L. monocytogenes is ingested through contaminated food. Once the organism has been phagocytized by white blood cells, it produces listeriolysin O, the major virulence factor. Listeriolysin O in combination with phospholipases enables the organism to escape from the white blood cells and spread to the bloodstream, eventually reaching the central nervous system and the placenta.

Most of the remaining organisms in Table 17-2 are opportunistic, and infections are associated with immunocompromised patients. For this reason, whenever Corynebacterium spp. or the other genera of gram-positive rods are encountered, careful consideration must be given to their role as infectious agents or contaminants. Corynebacterium urealyticum is an up-and-coming cause of cystitis in hospitalized patients, in those who have undergone urologic manipulation, and in the elderly.

Laboratory Diagnosis

Specimen Collection and Transport

No special considerations are required for specimen collection and transport of the organisms discussed in this chapter. Refer to Table 5-1 for general information on specimen collection and transport.

Specimen Processing

No special considerations are required for processing of most of the organisms discussed in this chapter. (Refer to Table 5-1 for general information on specimen processing.) One exception is the isolation of L. monocytogenes from placental and other tissue. Because isolating Listeria organisms from these sources may be difficult, cold enrichment may be used to enhance the recovery of the organism. The specimen is inoculated into a nutrient broth and incubated at 4°C for several weeks to months. The broth is subcultured at frequent intervals to enhance recovery.

Direct Detection Methods

Gram stain of clinical specimens is the only procedure used for the direct detection of these organisms. Most of the genera in this chapter (except Listeria, Rothia, and Oerskovia spp.) are classified as coryneform bacteria; that is, they are gram-positive, short or slightly curved rods with rounded ends; some have rudimentary branching. Cells are arranged singly, in “palisades” of parallel cells, or in pairs of cells connected after cell division to form V or L shapes. Groups of these morphologies seen together resemble and are often referred to as Chinese letters (Figure 17-1). The Gram stain morphologies of clinically relevant species are described in Table 17-3. L. monocytogenes is a short, gram-positive rod that may occur singly or in short chains, resembling streptococci.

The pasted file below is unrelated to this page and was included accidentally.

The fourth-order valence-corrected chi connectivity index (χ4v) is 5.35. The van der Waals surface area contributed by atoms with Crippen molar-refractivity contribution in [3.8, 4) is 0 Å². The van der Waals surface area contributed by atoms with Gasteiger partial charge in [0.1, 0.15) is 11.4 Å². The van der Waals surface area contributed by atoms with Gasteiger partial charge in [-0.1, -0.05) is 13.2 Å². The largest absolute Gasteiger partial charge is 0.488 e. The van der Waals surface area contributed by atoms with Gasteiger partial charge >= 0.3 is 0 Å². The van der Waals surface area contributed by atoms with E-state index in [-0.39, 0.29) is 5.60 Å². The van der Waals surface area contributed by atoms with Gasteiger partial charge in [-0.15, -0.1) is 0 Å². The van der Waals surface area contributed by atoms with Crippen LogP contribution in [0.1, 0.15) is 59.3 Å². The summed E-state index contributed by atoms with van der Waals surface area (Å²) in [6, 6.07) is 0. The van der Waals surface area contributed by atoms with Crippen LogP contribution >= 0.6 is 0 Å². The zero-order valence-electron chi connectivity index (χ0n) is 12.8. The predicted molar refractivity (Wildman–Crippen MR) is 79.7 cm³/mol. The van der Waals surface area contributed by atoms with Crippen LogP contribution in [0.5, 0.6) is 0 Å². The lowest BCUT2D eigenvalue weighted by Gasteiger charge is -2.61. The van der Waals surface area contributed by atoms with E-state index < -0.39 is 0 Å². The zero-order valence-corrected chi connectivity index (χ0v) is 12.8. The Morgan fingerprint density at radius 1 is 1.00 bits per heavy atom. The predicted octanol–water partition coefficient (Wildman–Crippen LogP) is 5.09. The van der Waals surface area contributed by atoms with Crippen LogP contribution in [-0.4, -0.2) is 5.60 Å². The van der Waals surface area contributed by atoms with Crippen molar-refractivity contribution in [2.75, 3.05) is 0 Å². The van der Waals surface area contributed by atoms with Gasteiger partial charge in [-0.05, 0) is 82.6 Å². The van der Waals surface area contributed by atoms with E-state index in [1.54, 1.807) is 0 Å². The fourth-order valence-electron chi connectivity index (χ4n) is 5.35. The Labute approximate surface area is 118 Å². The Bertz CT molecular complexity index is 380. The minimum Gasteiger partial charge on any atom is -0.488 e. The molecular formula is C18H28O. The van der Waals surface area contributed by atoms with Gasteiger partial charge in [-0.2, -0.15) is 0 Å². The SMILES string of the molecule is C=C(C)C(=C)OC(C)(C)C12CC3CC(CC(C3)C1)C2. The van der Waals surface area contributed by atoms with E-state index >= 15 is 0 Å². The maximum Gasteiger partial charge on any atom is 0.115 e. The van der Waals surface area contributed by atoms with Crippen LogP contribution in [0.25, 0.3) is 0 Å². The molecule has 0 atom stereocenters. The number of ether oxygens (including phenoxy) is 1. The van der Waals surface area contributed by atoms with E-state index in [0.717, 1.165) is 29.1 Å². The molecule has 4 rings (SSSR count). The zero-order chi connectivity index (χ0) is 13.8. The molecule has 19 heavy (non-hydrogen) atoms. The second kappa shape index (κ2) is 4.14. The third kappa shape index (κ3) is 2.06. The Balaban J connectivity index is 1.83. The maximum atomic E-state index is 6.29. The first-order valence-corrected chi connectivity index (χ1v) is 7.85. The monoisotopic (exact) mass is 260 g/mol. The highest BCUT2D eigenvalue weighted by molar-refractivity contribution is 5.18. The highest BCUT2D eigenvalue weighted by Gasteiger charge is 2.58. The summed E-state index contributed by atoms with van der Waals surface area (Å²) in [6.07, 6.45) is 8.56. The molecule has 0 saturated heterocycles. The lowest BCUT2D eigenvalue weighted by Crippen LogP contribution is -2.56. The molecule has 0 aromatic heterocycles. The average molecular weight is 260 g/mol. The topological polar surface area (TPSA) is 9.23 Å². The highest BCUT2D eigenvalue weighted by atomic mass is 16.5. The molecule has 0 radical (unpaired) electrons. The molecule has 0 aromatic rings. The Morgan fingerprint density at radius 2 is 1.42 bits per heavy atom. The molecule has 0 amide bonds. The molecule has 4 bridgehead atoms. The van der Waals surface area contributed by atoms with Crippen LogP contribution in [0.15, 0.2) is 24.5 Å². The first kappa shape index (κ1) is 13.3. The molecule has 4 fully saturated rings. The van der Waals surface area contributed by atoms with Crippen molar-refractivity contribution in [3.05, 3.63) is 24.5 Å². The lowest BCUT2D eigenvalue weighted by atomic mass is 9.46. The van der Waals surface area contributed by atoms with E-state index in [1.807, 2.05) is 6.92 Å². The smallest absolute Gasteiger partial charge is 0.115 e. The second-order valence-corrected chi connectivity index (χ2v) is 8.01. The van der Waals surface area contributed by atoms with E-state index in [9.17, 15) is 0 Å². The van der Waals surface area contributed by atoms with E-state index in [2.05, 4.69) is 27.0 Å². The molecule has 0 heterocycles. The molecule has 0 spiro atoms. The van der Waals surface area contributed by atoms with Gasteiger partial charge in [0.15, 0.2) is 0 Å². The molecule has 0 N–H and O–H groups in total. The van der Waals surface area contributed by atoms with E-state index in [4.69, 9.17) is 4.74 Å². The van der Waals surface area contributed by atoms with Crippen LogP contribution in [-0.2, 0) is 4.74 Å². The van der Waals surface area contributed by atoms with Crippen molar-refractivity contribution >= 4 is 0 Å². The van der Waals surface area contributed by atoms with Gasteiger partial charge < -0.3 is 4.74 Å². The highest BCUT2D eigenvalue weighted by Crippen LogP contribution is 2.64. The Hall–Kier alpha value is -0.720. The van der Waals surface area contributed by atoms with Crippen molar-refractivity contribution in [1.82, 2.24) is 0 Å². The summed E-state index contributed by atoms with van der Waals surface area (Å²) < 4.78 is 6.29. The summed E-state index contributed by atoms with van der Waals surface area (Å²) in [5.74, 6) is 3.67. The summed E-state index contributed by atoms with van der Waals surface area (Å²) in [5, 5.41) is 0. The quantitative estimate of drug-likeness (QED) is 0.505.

TABLE 17-3

Gram Stain Morphology, Colonial Appearance, and Other Distinguishing Characteristics

Organism Gram Stain Appearance on 5% Sheep Blood Agar
Arthrobacter spp. Typical coryneform gram-positive rods after 24 hr, with “jointed ends” giving L and V forms, and coccoid cells after 72 hr (i.e., rod-coccus cycle*) Large colony; resembles Brevibacterium spp.
Brevibacterium spp. Gram-positive rods; produce typical coryneform arrangements in young cultures (<24 hr) and coccoid-to-coccobacillary forms that decolorize easily in older cultures (i.e., rod-coccus cycle*) Medium to large; gray to white, convex, opaque, smooth, shiny; nonhemolytic; cheeselike odor
Cellulomonas spp. Irregular, short, thin, branching gram-positive rods Small to medium; two colony types, one starts out white and turns yellow within 3 days and the other starts out yellow
CDC coryneform group F-1 Typical coryneform gram-positive rods Small, gray to white
CDC coryneform group G Typical coryneform gram-positive rods Small, gray to white; nonhemolytic
Corynebacterium accolens Resembles C. jeikeium Resembles C. jeikeium
C. afermentans subsp. afermentans Typical coryneform gram-positive rods Medium; white; nonhemolytic; nonadherent
C. afermentans subsp. lipophilum Typical coryneform gram-positive rods Small; gray, glassy
C. amycolatum Pleomorphic gram-positive rods with single cells, V forms, or Chinese letters Small; white to gray, dry
C. argentoratense Typical coryneform gram-positive rods Medium; cream-colored; nonhemolytic
C. aurimucosum Typical coryneform gram-positive rods Slightly yellowish sticky colonies; some strains black-pigmented
C. auris Typical coryneform gram-positive rods Small to medium; dry, slightly adherent, become yellowish with time; nonhemolytic
C. coyleae Typical coryneform gram-positive rods Small, whitish and slightly glistening with entire edges; either creamy or sticky
C. diphtheriae group Irregularly staining, pleomorphic gram-positive rods Various biotypes of C. diphtheriae produce colonies ranging from small, gray, and translucent (biotype intermedius) to medium, white, and opaque (biotypes mitis, belfanti, and gravis); C. diphtheriae biotype mitis may be beta-hemolytic; C. ulcerans and C. pseudotuberculosis resemble C. diphtheriae